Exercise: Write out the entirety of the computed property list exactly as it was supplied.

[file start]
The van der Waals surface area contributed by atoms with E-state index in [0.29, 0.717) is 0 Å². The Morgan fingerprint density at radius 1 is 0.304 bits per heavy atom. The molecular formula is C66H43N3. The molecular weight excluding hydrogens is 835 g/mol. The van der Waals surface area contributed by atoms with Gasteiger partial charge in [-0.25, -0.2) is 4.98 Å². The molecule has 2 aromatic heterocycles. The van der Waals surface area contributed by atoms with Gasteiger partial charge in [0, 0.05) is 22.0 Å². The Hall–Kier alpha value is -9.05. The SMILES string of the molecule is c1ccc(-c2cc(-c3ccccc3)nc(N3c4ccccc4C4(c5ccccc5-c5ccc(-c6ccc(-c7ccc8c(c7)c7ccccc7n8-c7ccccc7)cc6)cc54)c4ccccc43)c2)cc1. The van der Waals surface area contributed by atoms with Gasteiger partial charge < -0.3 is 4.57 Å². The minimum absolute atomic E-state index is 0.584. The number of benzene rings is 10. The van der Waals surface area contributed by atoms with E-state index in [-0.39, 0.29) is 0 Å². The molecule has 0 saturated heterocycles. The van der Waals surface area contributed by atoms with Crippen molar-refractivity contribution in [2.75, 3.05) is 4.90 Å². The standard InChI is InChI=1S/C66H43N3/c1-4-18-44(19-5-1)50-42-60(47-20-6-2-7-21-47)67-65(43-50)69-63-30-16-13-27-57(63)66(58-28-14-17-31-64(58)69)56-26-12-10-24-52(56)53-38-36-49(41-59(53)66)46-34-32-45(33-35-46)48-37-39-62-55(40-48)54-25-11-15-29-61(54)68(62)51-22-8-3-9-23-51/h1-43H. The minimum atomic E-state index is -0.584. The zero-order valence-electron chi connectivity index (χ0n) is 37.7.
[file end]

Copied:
The van der Waals surface area contributed by atoms with E-state index in [0.29, 0.717) is 0 Å². The Morgan fingerprint density at radius 1 is 0.304 bits per heavy atom. The molecular formula is C66H43N3. The molecular weight excluding hydrogens is 835 g/mol. The van der Waals surface area contributed by atoms with Gasteiger partial charge in [-0.25, -0.2) is 4.98 Å². The molecule has 2 aromatic heterocycles. The van der Waals surface area contributed by atoms with Gasteiger partial charge in [0, 0.05) is 22.0 Å². The Hall–Kier alpha value is -9.05. The SMILES string of the molecule is c1ccc(-c2cc(-c3ccccc3)nc(N3c4ccccc4C4(c5ccccc5-c5ccc(-c6ccc(-c7ccc8c(c7)c7ccccc7n8-c7ccccc7)cc6)cc54)c4ccccc43)c2)cc1. The van der Waals surface area contributed by atoms with Gasteiger partial charge < -0.3 is 4.57 Å². The minimum absolute atomic E-state index is 0.584. The number of benzene rings is 10. The van der Waals surface area contributed by atoms with E-state index in [-0.39, 0.29) is 0 Å². The molecule has 0 saturated heterocycles. The van der Waals surface area contributed by atoms with Crippen molar-refractivity contribution in [2.75, 3.05) is 4.90 Å². The standard InChI is InChI=1S/C66H43N3/c1-4-18-44(19-5-1)50-42-60(47-20-6-2-7-21-47)67-65(43-50)69-63-30-16-13-27-57(63)66(58-28-14-17-31-64(58)69)56-26-12-10-24-52(56)53-38-36-49(41-59(53)66)46-34-32-45(33-35-46)48-37-39-62-55(40-48)54-25-11-15-29-61(54)68(62)51-22-8-3-9-23-51/h1-43H. The minimum atomic E-state index is -0.584. The zero-order valence-electron chi connectivity index (χ0n) is 37.7.